The law school's determination was made on the grounds of the petitioner's misrepresentations and omissions on his application regarding the extent of his prior criminal background, and was based upon the exercise of discretion after a full review. Despite the petitioner's subsequent disclosure, under the circumstances presented here, and in light of the true nature of the petitioner's prior criminal activity, the law school's determination to rescind his acceptance was not arbitrary and capricious, and does not warrant judicial intervention (see Matter of Harris v Trustees of Columbia Univ., 62 N.Y.2d 956, rev'g 98 A.D.2d 58, 67-73, for reasons stated in dissent of Kassal, J.; Tedeschi v Wagner Coll., 49 N.Y.2d 652, 660; Matter of Galiani v Hofstra Univ., 118 A.D.2d 572; see also Matter of Carr v St. John's Univ. N.Y., 17 A.D.2d 632, affd 12 N.Y.2d 802; Matter of Simkovich v Vassar Coll., 249 A.D.2d 551).
Since the petitioner disclosed, subsequent to his admission, that he was originally charged with and was guilty of distributing, and possessing with intent to distribute, a controlled dangerous substance, we do not consider the penalty imposed to be "so disproportionate to the offense... as to be shocking to one's sense of fairness" (Matter of Pell v Board of Educ. of Union Free School Dist. No. 1 of Towns of Scarsdale & Mamaroneck, Westchester County, 34 N.Y.2d 222, 233; see e.g. Matter of Attard v Kampe, 95 A.D.3d 1005), thus constituting an abuse of discretion as a matter of law.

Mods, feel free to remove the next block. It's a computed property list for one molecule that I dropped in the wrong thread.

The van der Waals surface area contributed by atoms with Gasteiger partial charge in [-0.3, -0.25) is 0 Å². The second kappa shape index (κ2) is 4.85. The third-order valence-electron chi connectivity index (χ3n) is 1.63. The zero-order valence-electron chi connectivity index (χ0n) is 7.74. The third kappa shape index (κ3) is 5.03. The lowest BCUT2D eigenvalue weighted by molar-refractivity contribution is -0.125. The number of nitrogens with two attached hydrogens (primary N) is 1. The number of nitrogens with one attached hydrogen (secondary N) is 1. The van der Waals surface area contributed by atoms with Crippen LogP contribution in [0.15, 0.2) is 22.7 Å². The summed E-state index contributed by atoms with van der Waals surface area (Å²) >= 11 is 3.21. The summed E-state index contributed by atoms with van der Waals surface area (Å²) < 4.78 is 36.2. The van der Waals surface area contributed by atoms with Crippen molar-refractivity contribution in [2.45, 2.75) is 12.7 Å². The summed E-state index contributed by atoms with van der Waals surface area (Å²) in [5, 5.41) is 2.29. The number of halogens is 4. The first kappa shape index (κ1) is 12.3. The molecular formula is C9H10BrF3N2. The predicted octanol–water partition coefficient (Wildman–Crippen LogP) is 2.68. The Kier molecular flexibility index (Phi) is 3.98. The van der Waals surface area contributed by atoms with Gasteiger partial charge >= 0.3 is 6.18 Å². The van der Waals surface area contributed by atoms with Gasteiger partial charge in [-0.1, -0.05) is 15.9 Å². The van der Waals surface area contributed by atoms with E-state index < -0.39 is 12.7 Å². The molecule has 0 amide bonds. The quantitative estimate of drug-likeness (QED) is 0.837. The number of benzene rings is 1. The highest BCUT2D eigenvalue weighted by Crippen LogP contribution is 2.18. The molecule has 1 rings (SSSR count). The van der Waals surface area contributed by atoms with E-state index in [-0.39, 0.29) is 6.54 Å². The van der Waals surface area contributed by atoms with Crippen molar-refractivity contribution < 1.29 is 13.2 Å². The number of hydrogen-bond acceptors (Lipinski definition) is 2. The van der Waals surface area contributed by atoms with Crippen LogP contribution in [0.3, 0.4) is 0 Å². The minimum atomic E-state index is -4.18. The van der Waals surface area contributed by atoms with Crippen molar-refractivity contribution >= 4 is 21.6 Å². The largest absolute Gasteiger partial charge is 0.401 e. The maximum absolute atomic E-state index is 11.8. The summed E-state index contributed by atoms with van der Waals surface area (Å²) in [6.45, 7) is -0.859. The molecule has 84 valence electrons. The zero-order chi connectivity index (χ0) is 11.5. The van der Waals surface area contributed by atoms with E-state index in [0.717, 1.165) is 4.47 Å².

Further, contrary to the petitioner's contentions, he was not entitled to invoke the grievance procedure set forth in the law school's student handbook (see Matter of Mitchell v New York Med. Coll., 208 A.D.2d 929, 930).
The petitioner's remaining contentions are without merit.
LOTT, J.P., AUSTIN and SGROI, JJ. concur.
MILLER, J., dissents and votes to reverse the judgment, grant the petition, annul the determination of St. John's University School of Law, dated September 10, 2010, which rescinded the petitioner's admission to St. John's University School of Law, and remit the matter to St. John's University School of Law for a new determination, with the following memorandum:
St. John's University School of Law (hereinafter St. John's Law School) is a preeminent law school that is a part of a private Catholic Vincentian University. Over the years, St. John's Law School has produced a distinguished group of lawyers and jurists, and has played a key role in the New York City legal community. However, its determination in this case to retroactively deny an admitted student's application for admission after he had successfully completed more than 1½ years of course work, without following the grievance process established in its student handbook, was arbitrary and capricious and in violation of lawful procedure. Accordingly, I must respectfully dissent.
The petitioner, David Powers, filed an application for admission to St. John's Law School on November 10, 2005. At the time, Powers was ...